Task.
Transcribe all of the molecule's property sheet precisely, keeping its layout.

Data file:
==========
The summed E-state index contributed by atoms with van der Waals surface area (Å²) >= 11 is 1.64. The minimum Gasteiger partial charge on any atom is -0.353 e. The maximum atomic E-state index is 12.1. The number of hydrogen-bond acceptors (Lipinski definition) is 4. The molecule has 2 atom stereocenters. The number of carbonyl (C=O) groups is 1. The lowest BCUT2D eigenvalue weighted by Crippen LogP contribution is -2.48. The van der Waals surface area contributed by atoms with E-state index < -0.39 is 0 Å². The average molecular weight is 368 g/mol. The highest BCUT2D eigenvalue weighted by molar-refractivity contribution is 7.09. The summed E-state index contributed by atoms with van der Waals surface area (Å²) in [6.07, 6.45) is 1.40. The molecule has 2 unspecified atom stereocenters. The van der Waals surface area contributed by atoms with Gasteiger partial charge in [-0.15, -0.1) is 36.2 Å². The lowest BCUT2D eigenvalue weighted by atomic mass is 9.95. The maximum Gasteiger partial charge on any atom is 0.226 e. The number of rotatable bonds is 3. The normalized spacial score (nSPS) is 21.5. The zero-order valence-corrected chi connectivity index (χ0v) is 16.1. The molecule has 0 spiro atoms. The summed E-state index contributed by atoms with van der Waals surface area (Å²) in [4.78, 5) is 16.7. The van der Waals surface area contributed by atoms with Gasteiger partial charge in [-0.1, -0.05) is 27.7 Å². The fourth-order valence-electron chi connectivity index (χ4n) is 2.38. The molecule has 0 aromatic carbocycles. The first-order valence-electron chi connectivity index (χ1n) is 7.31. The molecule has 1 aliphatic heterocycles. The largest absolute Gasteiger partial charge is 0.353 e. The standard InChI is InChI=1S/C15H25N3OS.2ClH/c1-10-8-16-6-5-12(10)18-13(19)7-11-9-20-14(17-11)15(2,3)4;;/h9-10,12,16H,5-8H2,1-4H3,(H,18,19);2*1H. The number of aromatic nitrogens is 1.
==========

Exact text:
The summed E-state index contributed by atoms with van der Waals surface area (Å²) >= 11 is 1.64. The minimum Gasteiger partial charge on any atom is -0.353 e. The maximum atomic E-state index is 12.1. The number of hydrogen-bond acceptors (Lipinski definition) is 4. The molecule has 2 atom stereocenters. The number of carbonyl (C=O) groups is 1. The lowest BCUT2D eigenvalue weighted by Crippen LogP contribution is -2.48. The van der Waals surface area contributed by atoms with E-state index < -0.39 is 0 Å². The average molecular weight is 368 g/mol. The highest BCUT2D eigenvalue weighted by molar-refractivity contribution is 7.09. The summed E-state index contributed by atoms with van der Waals surface area (Å²) in [6.07, 6.45) is 1.40. The molecule has 2 unspecified atom stereocenters. The van der Waals surface area contributed by atoms with Gasteiger partial charge in [-0.15, -0.1) is 36.2 Å². The lowest BCUT2D eigenvalue weighted by atomic mass is 9.95. The maximum Gasteiger partial charge on any atom is 0.226 e. The number of rotatable bonds is 3. The normalized spacial score (nSPS) is 21.5. The zero-order valence-corrected chi connectivity index (χ0v) is 16.1. The molecule has 0 spiro atoms. The summed E-state index contributed by atoms with van der Waals surface area (Å²) in [4.78, 5) is 16.7. The van der Waals surface area contributed by atoms with Gasteiger partial charge in [-0.1, -0.05) is 27.7 Å². The fourth-order valence-electron chi connectivity index (χ4n) is 2.38. The molecule has 0 aromatic carbocycles. The first-order valence-electron chi connectivity index (χ1n) is 7.31. The molecule has 1 aliphatic heterocycles. The largest absolute Gasteiger partial charge is 0.353 e. The standard InChI is InChI=1S/C15H25N3OS.2ClH/c1-10-8-16-6-5-12(10)18-13(19)7-11-9-20-14(17-11)15(2,3)4;;/h9-10,12,16H,5-8H2,1-4H3,(H,18,19);2*1H. The number of aromatic nitrogens is 1.